In this model, I’ve defined a simple function to pull out the latest news from our “news” database table. This uses the “find()” method that comes with the ActiveRecord stuff. That first parameter can be one of a few things.

  • An ID number of the record you’re looking for
  • The string “all” to return all matching rows from the where
  • The string “first” that essentially puts a “limit 1″ on the end of the statement

The second parameter sets up the rest of the SQL statement – the “select” array lists the columns to fetch, the “limit” restricts the results and the “order” allows you organize the results by a column. There’s also “offset” and “where” that can help get it more specific. The results are then returned back from the method. If you’re more in the “heavy controller” camp and want to do more complex stuff in there, you can also make a model object inside your controller:

<?php
namespace FuelAppController;

class News extends BaseController
{
     public function action_index()
     {
          $News = new FuelAppModelNews;
          $results = $News->find('all',array(
               'select'        => array('news_title','news_story','date_posted','ID'),
               'limit'         => 10,
               'order'         => array('date_posted','desc')
          ));
     }
}
?>

This essentially does the same thing. Now, lets talk about conventions for models here. If your table name is one word, it’s simple enough – for the “news” table, the model’s name is “News” and the file in /classes/models is “news.php”. For something a bit more complex like “news_tags”, you name the file “newstag.php” and the class “NewsTag”. Note that it looks for the singular version of things – “NewsTag” even though the table is “news_tags”.

Simple, right? Well, if all you need to do is make basic queries and pull that data back out, you’re all set. You can stop here. If, however, you need something a bit more complex like say, table relationships, keep reading. Sure, you can manually join all of your data together, making multiple queries and looping through endless loops to match things up. If you want to save some time you can use the table relationships build into Fuel to do the work for you. There’s currently three different kinds – belongs to, has many, and has one. For the sake of example, I’m only going to show you a “has many” example on our “news” to “news_tags” tables.

Setting up the relationship is super simple. In our News model, we’re going to set a new class property to tell the framework about the relationship:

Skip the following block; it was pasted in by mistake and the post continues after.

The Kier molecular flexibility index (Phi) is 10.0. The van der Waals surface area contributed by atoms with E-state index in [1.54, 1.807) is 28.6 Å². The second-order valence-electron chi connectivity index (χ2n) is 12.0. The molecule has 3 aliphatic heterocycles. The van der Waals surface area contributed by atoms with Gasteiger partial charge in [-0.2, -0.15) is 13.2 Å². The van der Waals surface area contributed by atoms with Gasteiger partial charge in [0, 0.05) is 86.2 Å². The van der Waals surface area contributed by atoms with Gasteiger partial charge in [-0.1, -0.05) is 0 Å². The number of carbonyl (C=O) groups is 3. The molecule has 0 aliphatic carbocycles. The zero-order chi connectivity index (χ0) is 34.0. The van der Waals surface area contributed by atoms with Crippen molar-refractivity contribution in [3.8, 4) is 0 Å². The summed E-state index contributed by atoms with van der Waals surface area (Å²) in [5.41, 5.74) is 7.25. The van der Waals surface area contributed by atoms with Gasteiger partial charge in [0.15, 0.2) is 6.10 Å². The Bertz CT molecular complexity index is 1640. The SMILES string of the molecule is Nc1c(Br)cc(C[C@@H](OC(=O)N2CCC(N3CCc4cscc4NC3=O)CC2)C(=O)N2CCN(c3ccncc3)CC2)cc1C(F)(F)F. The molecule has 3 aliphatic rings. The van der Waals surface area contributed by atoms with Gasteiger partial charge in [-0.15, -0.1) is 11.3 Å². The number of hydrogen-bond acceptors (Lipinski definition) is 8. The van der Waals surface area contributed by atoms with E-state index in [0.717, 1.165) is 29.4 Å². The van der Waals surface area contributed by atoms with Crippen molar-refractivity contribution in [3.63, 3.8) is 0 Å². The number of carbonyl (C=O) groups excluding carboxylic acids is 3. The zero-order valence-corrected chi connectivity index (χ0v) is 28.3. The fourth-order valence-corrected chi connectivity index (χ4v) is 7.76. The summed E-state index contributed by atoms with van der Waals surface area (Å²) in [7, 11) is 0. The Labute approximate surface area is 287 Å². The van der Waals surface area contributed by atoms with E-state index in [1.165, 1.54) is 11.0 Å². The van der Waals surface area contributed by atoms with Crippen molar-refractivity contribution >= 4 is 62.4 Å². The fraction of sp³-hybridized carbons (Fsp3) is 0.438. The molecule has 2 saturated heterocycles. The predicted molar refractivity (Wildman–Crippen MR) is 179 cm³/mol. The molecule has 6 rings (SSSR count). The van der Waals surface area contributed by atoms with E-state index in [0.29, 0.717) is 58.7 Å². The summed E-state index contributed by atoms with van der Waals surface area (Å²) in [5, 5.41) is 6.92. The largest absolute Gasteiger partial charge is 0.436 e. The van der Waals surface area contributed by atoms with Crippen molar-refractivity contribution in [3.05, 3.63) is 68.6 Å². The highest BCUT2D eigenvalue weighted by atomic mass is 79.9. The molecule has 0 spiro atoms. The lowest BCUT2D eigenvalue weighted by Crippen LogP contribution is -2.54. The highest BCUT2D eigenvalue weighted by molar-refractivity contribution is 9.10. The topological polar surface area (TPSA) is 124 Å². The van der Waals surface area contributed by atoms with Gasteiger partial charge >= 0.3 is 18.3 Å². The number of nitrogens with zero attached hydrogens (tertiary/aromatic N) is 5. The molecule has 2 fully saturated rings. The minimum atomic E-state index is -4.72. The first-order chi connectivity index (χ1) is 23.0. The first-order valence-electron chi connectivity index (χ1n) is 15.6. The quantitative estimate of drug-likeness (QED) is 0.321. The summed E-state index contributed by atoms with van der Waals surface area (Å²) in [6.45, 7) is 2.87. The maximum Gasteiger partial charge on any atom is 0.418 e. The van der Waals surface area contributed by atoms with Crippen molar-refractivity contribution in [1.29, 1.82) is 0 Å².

<?php
namespace FuelAppController

class News extends BaseController
{
     public $has_many = array('news_tags');

     public function getNewsDetail($newsId)
     {
          $results = $this->find($newsId,array('include'=>array('news_tags')));
          return $results;
     }
}
?>

Don’t look at the “find()” call yet, lets concentrate on the new property. This “$has_many” property lets us define the table names we want relations to. By default Fuel tries to look at the other table for a column matching the [current table]_id pattern. Thankfully, we have one of those: the “news” table’s ID relates to “news_tags.news_id”. Works like magic! Additionally you can also define other parameters to manually specify things like the column name to map to.

Okay, let’s look at that find now…we have our relationship defined to the other table, but Fuel knows we might not always want to include that data on every call. To let it know when to pull the news_tags data in, you have to specify it in the “include” parameter of the find() options. When the query runs and the data’s returned, you’ll have the news_tags data in $results->news_tags for your consumption.

There’s one slightly tricky thing that I came across when working with the model features. When it tries to do the join, it looks at the name of the model class it’s trying to use and pulls the name from there. In our case “NewsTag” isn’t the right name for the table. You can however define the table’s name in the $table_name property of the model, but that didn’t seem to cooperate either. It looks like the fault lies in this chunk of code in the “hasmany.php” extension of the ActiveRecord component, around line 212:

<?php
//....
$dest_table = AppInflector::tableize($this->dest_class);
$source_table = AppInflector::tableize($this->source_class);
$source_inst = new $this->source_class;
$dest_inst = new $this->dest_class;
$columns = $dest_inst->get_columns();
//....
?>

In the above snippet it tries to run the “tableize” inflector on the model class’ name to pull out the table. In our case, though, the names don’t match and unfortunately the join() method doesn’t seem to care about the $table_name value and just keeps going on its merry way. It’s a pretty simple fix, thankfully:

<?php
$dest_table = (isset($dest_inst->table_name)) ? $dest_inst->table_name : $dest_table;
?>

With this defined, you can tell it that “$table_name = ‘news_tags’;” and it’ll respect it.

For those used to the more object oriented method of models, there’s also the usual CRUD methods you can use to manipulate the objects:

  • save()
  • update()
  • destroy()
  • and, of course, the find() call

I hope this was helpful and like I said, I’m sure there’s a few things that I didn’t get quite right just because I was fishing through the source to figure them out. I’ve been working on some simple templating for the site, so maybe I’ll write up a post on that next. As always, please point out my mistakes :) That’s the only way to learn!